Louisiana on Friday afternoon lost someone precious to them. A Louisiana woman who spent her life in promoting the African American history and dedicated her time for the philanthropy works was found dead on the day. The 75-year-old, Sadie Roberts-Joseph was the founder of an African American history museum. Her corpse was found in a car trunk.
Sgt. L’Jean McKneely of Baton Rouge police said that the cause of her death is still unknown. Hence, the law officials are in search of the person or person who is involved in the crime. “Our detectives are working diligently to bring the person or persons responsible for this heinous act to justice,” the Saturday Facebook post of Baton Rouge Police Department (BRPD) reads.
The Museum She Founded
The museum that was founded by Sadie is now famous with the name Baton Rouge African American History Museum. Founded in 2001, its original name was Odell S. Williams Now and Then African American History Museum. It’s New St. Luke Baptist Church campus on South Boulevard’s entity. The advocate claimed that Sadie’s brother works in the church as a pastor.
The museum contains some of the beautiful exhibits of the history, the city’s visitor bureau website claimed. Exhibitions on African art, growing cotton, black inventors and a 1953 bus from the period of civil rights boycotts in Baton Rouge are some of them among the list.
Police Officials Mourned The Loss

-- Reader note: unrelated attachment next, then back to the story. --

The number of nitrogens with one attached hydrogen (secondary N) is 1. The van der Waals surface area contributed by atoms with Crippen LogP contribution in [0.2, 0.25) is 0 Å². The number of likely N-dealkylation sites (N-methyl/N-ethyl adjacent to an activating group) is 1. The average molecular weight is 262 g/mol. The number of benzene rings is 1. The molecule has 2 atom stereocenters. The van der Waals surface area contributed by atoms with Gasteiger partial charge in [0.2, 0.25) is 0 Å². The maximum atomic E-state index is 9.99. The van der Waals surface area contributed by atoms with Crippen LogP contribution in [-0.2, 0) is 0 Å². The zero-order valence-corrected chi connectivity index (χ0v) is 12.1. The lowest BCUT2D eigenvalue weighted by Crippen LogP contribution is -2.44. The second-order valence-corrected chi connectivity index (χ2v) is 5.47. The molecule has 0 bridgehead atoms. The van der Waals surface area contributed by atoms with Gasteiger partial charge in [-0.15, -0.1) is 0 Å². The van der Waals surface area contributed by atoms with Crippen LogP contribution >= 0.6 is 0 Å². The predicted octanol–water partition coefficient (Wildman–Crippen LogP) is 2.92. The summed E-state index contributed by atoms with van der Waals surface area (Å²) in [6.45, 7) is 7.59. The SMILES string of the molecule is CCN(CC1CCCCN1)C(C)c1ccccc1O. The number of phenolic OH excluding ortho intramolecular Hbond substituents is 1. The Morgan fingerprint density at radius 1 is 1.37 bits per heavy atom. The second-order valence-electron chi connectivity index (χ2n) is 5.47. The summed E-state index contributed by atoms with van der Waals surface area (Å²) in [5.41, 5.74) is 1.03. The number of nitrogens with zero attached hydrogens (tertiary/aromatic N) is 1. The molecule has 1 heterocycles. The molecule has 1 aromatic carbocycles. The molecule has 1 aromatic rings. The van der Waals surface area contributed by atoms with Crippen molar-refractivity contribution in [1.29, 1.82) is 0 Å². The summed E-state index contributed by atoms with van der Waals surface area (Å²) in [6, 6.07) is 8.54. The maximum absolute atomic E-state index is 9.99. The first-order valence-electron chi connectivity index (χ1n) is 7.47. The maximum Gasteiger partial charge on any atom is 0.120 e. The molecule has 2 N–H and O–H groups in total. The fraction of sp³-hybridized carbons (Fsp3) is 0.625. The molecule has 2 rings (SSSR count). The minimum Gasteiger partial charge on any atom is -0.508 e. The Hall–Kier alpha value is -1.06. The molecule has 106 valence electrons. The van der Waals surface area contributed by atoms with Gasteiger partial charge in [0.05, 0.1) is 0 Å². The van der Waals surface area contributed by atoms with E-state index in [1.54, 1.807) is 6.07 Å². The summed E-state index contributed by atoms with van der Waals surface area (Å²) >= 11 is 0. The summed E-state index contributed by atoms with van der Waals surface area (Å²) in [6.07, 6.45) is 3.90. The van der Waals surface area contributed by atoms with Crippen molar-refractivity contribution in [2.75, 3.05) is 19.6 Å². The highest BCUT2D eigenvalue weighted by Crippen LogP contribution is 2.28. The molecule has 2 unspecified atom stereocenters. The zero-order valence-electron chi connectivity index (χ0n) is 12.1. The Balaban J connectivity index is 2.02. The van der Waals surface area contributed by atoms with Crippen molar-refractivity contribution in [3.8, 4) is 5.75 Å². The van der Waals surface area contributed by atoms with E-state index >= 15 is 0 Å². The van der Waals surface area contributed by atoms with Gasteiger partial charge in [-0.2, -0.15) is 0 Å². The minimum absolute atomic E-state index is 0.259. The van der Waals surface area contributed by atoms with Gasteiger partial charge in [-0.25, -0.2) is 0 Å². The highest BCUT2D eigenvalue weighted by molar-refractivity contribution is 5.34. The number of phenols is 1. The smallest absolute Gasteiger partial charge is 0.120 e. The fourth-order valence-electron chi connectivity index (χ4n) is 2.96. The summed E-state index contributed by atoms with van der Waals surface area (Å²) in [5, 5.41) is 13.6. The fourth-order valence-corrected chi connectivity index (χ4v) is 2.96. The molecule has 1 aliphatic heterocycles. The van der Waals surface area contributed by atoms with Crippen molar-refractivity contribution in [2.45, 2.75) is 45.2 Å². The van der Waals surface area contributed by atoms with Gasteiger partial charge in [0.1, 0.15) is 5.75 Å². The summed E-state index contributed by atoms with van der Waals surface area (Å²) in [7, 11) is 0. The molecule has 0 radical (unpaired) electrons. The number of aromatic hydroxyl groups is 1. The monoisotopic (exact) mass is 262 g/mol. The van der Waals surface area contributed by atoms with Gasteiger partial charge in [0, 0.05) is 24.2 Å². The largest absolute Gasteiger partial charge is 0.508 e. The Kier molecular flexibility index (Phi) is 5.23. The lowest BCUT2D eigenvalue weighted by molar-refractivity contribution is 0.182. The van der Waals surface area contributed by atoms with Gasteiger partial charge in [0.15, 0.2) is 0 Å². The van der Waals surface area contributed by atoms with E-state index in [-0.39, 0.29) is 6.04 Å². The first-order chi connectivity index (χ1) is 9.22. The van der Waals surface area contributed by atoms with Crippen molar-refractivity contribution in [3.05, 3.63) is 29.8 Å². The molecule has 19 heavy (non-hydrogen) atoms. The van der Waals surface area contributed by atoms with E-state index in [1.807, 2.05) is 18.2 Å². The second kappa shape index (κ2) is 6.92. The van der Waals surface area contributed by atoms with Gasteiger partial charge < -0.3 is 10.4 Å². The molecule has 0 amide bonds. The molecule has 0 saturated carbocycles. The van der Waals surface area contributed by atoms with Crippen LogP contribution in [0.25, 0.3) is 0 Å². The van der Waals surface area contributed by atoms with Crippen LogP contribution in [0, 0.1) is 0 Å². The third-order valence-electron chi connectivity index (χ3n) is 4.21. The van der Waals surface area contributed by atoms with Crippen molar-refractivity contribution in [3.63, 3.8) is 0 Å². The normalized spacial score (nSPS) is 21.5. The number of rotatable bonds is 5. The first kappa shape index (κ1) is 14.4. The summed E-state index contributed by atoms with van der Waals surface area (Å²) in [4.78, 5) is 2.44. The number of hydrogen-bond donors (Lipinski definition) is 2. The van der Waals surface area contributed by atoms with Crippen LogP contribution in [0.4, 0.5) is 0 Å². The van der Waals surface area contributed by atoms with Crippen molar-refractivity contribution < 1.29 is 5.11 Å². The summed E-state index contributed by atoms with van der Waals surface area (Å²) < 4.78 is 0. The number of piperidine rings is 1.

BRPD knows the loss very well and so is clearly visible by their Facebook posts. They mourn her loss by calling her a treasure to the community and advocate of peace too.
“Ms. Sadie was a tireless advocate of peace in the community. We had opportunities to work with her on so many levels,” an excerpt from the BRDP post said.
Further, it reads as “From assisting with her bicycle give away at the African American Museum to working with the organization she started called CADAV (Community Against Drugs and Violence). Ms. Sadie is a treasure to our community. She will be missed by BRPD, and her loss will be felt in the community she served.” An image of the lady in talk with some BRPD law officials was also there in the post.
NAACP Baton Rouge branch honored her by stating her contribution in reviving Juneteenth. It’s a holiday that was announced by Union Army general in Galveston, Texas. It was first observed on June 19, 1865, for the grand occasion of all slaves’ freedom.
A reward of $5,000 will be offered to the one who will bring any information that leads to the arrest of accused, Baton Rouge Mayor-President Sharon Weston Broome said.
State Rep. C. Denise Marcelle also paid tribute to Sadie in his Facebook post. Check it out here: